The cause of death may be affected by the detection of other non–injury-related comorbidities. The incidence of life-threatening, cardiovascular disease increases with increasing age. In our series, 10 decedents were over 60 years of age and there were some deaths in which coexisting natural disease made a contribution to the death. The decision to include these contributing conditions depends upon a careful review of the circumstances and autopsy findings. The 3 questions that arise with concurrent natural disease are: (1) is the comorbidity to the extent that it is an efficient intervening cause of death? (2) Did the comorbidity contribute to the death in conjunction with the remote injury? (3) If so, was it a major or minor factor? Contrariwise, if the remote injury contributes at all to the death, then the injury will dominate the manner of death determination. For example, one delayed homicide was certified as cardiac arrest due to hypertensive disease (in part 1). This death occurred during emergent surgery for an incarcerated incisional hernia due to a remote repair of a stab wound, which was listed as a contributing condition (part 2). The manner was certified as homicide.

There is a potential for obfuscation or confusion with the immediate cause. Particularly in legal proceedings, a party may attempt to blame the death on the immediate cause, ignore the proximate cause of death, or focus on comorbidities. In some instances, there may be an attempt to shift the blame to the caretakers who did not “adequately” care for the patient. These diversions usually can be addressed by the simple fact that this person would not have died at this time from this complication if the original injury had not occurred. The patient would not have required an indwelling urinary catheter or developed a decubitus ulcer if there was no initial injury. It has been said that the constitution does not guarantee an assailant the right to a healthy victim nor to a doctor who knows how to fix a broken leg. As Adelson noted: “If a wound not necessarily fatal, leads to the development of septic or other complications which terminate fatally, the person causing such a wound is responsible for the death as though the wound he inflicted were necessarily fatal. Nor will the fact that the victim might have recovered had a neglected wound been properly treated relieve an assailant of responsibility for causing the death if the original injury was feloniously inflicted.”8 Contrariwise, if a “wound is not mortal and death results from an independent cause,” then this is an example of an efficient intervening cause and the death would not be certified as homicide.8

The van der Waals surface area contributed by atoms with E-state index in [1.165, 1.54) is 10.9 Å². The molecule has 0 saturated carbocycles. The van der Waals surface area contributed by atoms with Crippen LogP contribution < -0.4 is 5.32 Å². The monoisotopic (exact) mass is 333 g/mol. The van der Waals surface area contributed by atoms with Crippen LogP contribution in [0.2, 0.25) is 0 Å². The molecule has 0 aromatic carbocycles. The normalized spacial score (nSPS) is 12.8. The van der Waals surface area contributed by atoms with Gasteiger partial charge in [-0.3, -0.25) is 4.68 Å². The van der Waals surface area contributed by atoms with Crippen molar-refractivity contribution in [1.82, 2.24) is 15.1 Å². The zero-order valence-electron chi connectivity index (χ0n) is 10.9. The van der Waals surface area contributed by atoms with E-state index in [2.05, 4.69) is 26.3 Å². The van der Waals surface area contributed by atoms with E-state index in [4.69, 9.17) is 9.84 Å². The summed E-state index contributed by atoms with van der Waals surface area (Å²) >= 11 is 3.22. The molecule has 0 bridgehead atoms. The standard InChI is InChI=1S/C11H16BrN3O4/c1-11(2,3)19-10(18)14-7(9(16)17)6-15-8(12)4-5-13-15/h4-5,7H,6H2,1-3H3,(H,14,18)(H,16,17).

The morbidity and mortality associated with both paraplegia and quadriplegia are well described in the medical literature.9,10 Studies on paraplegics and quadriplegics have demonstrated long-term survival. A study of nonventilator-dependent patients who survived a traumatic spinal cord injury (without concurrent moderate or severe brain injury) incurred between 25 and 34 years of age in Ontario, had a median survival of 38 years postinjury.10 They also found a difference in the median survival time for paraplegics and quadriplegics (41 vs. 32 years postinjury). Factors that affect mortality include age at the time of injury and year of injury. Injury at younger ages experience better survival outcomes and, due to treatment improvements, injuries that occurred after the early 1970s also have a decreased mortality. There have been conflicting data on whether the vertebral level of injury predicts mortality.10 A study in Great Britain examined long-term survival in over 3000 individuals with spinal cord injuries that occurred over a 50-year period.9 They found the top 3 “causes” of death were: pulmonary infection, urinary system complications, and heart disease. Men were 75% more likely than women to die of urinary system disease. Our data show a high number of infection deaths in the patients with paralysis. Decreased ambulation affects many aspects of the body including the cardiopulmonary system (deconditioning11), skin integrity, and genitourinary dysfunction with the chronic need for bladder catheterization. Infections due to chronic bladder catheterization are a well-described complication in patients with spinal cord injuries.12–15